Kill More Women: Shooters and Feminism

Flashback

BOSS (Male): Trick, I see that you have put women in this enemy gang.

TRICK (Male): Of course, there are women in this gang everywhere in the game.

BOSS (Male): But your objective here is to kill off all the gang members.

TRICK (Male): I don’t understand how that’s a problem.

BOSS (Male): It is against our policies to force players to kill women. Remove them.

 

Present Day

In worlds where violence is the solution to most conflicts, women must be important enough to kill.

I’ve been meaning to write about this for years. The issue comes up again and again in game development, but I’ve been afraid to talk about it for fear of attacks from all sides of the “Ethics” debate.

In worlds where violence is the solution to most conflicts, women must be important enough to kill.

With shooters, in particular, developers are frightened of letting players take an active role in the killing of women. It’s strange considering these very same games may force the player to commit assault against unarmed, restrained women or even have women repeatedly violated. Ignoring storyline deaths, women are rarely the targets of player-character violence. This is particularly strange in settings with large numbers of enemies with limited or no story explanation for the lack of female enemies.

In most action games, non-player characters are limited to the role of mission-givers, enemies, and objectives. Mission-givers send players off on tasks and usually have some reason to be helpless to perform the task themselves. For characters intended to be intimidating, they are usually busy doing something else. However, most mission-givers are actively made powerless to fulfill the power fantasy for players portraying the protagonist. The player character needs to be the most influential and capable character in the game universe.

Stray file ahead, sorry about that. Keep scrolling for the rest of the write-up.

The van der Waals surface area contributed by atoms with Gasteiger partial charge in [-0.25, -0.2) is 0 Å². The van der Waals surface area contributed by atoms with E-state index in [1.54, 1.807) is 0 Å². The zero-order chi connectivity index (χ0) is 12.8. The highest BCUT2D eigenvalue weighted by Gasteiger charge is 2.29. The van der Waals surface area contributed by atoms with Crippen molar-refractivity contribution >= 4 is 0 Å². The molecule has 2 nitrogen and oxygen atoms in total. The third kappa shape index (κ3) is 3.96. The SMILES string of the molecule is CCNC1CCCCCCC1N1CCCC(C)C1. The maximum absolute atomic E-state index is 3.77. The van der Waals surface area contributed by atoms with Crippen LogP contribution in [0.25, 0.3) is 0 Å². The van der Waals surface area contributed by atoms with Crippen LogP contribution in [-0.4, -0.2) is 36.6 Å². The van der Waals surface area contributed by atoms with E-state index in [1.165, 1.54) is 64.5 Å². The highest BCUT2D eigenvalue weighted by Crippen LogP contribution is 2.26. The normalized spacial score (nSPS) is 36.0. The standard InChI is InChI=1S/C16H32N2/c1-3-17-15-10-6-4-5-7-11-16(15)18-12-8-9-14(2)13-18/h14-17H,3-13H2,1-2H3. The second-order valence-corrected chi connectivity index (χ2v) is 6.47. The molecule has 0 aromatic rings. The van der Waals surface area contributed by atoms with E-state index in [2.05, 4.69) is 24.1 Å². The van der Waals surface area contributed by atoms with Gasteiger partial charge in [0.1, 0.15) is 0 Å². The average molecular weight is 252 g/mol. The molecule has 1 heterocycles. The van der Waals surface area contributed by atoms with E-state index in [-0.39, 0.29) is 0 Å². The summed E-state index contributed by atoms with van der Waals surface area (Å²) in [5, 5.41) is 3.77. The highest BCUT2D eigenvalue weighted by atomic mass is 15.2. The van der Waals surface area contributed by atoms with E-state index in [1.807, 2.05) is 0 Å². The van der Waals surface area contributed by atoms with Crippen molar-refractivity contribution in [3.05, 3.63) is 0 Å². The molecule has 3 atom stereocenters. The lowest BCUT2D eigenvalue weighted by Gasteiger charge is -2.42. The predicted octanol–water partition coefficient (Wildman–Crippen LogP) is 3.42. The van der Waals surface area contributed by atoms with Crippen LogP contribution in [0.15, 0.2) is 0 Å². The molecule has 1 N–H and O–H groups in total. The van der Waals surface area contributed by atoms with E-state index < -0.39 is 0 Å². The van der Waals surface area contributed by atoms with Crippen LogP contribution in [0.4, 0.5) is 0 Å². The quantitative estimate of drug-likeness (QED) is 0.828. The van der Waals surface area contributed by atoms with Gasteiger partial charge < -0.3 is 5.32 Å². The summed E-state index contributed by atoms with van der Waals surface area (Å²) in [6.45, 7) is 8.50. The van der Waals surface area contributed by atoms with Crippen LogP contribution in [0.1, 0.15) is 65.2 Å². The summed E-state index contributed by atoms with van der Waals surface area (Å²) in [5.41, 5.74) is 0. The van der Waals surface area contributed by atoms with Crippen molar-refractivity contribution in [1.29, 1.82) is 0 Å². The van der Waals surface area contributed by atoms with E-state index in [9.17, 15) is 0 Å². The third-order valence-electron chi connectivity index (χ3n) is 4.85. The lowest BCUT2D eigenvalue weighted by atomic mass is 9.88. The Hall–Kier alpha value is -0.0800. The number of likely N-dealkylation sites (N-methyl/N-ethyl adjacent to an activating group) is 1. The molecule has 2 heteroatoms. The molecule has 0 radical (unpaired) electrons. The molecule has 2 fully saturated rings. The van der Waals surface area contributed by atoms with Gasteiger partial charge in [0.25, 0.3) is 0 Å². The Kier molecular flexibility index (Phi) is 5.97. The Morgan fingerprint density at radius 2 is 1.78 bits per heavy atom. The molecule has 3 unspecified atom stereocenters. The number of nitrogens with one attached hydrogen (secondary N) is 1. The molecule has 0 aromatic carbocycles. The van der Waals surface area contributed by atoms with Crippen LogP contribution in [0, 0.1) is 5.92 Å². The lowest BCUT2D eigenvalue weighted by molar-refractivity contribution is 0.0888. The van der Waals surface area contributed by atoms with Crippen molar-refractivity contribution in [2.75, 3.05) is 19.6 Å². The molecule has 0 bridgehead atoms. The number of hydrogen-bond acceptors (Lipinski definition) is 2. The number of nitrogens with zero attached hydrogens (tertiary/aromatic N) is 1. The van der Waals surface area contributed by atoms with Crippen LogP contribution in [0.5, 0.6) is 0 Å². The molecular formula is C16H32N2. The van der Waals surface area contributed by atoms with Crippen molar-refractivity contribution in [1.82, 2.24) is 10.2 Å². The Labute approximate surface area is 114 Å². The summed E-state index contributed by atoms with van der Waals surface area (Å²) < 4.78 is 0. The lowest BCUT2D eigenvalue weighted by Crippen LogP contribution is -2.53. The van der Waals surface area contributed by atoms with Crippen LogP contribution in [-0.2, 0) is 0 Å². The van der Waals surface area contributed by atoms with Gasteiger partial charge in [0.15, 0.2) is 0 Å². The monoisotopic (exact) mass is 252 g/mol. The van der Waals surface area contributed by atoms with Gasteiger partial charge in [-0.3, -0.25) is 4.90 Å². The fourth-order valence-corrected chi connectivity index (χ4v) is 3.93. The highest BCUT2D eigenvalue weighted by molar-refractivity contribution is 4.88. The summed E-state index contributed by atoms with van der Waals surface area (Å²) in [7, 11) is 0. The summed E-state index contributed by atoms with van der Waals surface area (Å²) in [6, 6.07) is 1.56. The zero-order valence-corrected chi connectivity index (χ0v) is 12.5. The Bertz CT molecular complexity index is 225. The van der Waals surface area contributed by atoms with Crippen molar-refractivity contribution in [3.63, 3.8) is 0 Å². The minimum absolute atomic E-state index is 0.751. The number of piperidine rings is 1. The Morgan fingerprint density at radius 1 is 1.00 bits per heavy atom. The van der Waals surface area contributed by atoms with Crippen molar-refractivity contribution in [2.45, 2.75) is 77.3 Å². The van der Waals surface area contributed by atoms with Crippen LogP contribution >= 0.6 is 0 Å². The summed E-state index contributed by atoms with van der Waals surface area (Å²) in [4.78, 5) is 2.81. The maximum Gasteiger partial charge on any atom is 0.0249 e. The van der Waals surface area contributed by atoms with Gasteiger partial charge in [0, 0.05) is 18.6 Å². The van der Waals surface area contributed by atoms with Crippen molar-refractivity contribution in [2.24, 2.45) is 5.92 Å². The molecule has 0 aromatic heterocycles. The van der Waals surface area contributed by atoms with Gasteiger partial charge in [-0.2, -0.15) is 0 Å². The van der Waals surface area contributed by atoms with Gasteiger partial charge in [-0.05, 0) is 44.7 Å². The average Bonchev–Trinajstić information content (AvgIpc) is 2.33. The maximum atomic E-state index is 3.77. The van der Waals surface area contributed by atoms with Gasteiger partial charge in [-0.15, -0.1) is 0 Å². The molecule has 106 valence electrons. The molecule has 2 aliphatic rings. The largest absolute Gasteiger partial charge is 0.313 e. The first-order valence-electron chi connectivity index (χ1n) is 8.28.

Characters who act as objectives often moonlight as mission-givers, but objectives tend to be even more underpowered than the standard mission-givers. Objectives are usually in danger and need to be unable to extract themselves from this danger. They are doctors, family members, and technicians. They are, most often, completely powerless in a fight. For the purposes of this discussion, “reward” characters are objectives. Players are told that they need them, and they players take the time to collect them as they would any object.

Enemies, much like player characters, are measured in importance based on their potential for violence.

Enemies, much like player characters, are measured in importance based on their potential for violence. They can be cannon-fodder, elite, mini-boss, or boss. Players count the bullets or strikes needed to take them down, and they carefully measure the damage the enemy can deal. They are the closest mechanical relation to the player in that their effectiveness can be measured by the same means as the player.

Often times, this makes the enemies the most player-like characters in the game.

 

Flashback

ART LEAD (Male): We can only make one set of animations for the zombies, so we’re going to need to remove the women.

TRICK (Male): Have any animations been made?

ART LEAD (Male): No.

TRICK (Male): Then why not remove the men?

ART LEAD (Male): Won’t it be weird if there are only women?

AUDIO LEAD (Female): No more weird than if they are all men.

 

Present Day

People talk a lot about women in the games industry. Largely this discussion happens in the press. In the office, open discussion of hiring policy are met with fearful glances. Discussions of uneven portrayals of women are “checked at the door” or responded to by saying that treating women differently than the status-quo “wouldn’t be realistic.”